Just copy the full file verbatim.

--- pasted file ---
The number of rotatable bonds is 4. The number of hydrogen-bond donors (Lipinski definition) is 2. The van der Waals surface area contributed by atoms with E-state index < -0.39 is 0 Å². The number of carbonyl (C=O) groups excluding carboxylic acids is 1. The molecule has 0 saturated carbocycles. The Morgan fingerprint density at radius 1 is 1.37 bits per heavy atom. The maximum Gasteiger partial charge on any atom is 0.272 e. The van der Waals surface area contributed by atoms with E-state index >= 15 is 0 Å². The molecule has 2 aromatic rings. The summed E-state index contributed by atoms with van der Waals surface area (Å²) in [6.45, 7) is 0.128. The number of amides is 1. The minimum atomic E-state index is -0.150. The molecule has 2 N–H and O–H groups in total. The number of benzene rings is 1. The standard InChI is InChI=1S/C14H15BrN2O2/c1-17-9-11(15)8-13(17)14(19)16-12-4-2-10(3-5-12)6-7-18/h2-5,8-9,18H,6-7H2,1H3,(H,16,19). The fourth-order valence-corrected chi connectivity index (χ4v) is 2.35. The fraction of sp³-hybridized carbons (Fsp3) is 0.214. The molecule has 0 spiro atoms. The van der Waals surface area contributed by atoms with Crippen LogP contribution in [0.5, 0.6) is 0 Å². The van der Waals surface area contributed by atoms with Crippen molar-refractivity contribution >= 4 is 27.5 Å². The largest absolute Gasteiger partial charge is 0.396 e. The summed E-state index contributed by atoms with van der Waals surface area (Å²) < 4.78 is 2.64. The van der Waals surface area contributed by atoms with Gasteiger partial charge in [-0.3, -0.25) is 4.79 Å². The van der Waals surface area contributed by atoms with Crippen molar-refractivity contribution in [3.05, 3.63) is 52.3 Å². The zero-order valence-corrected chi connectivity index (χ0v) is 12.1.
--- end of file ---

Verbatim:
The number of rotatable bonds is 4. The number of hydrogen-bond donors (Lipinski definition) is 2. The van der Waals surface area contributed by atoms with E-state index < -0.39 is 0 Å². The number of carbonyl (C=O) groups excluding carboxylic acids is 1. The molecule has 0 saturated carbocycles. The Morgan fingerprint density at radius 1 is 1.37 bits per heavy atom. The maximum Gasteiger partial charge on any atom is 0.272 e. The van der Waals surface area contributed by atoms with E-state index >= 15 is 0 Å². The molecule has 2 aromatic rings. The summed E-state index contributed by atoms with van der Waals surface area (Å²) in [6.45, 7) is 0.128. The number of amides is 1. The minimum atomic E-state index is -0.150. The molecule has 2 N–H and O–H groups in total. The number of benzene rings is 1. The standard InChI is InChI=1S/C14H15BrN2O2/c1-17-9-11(15)8-13(17)14(19)16-12-4-2-10(3-5-12)6-7-18/h2-5,8-9,18H,6-7H2,1H3,(H,16,19). The fourth-order valence-corrected chi connectivity index (χ4v) is 2.35. The fraction of sp³-hybridized carbons (Fsp3) is 0.214. The molecule has 0 spiro atoms. The van der Waals surface area contributed by atoms with Crippen LogP contribution in [0.5, 0.6) is 0 Å². The van der Waals surface area contributed by atoms with Crippen molar-refractivity contribution >= 4 is 27.5 Å². The largest absolute Gasteiger partial charge is 0.396 e. The summed E-state index contributed by atoms with van der Waals surface area (Å²) < 4.78 is 2.64. The van der Waals surface area contributed by atoms with Gasteiger partial charge in [-0.3, -0.25) is 4.79 Å². The van der Waals surface area contributed by atoms with Crippen molar-refractivity contribution in [3.05, 3.63) is 52.3 Å². The zero-order valence-corrected chi connectivity index (χ0v) is 12.1.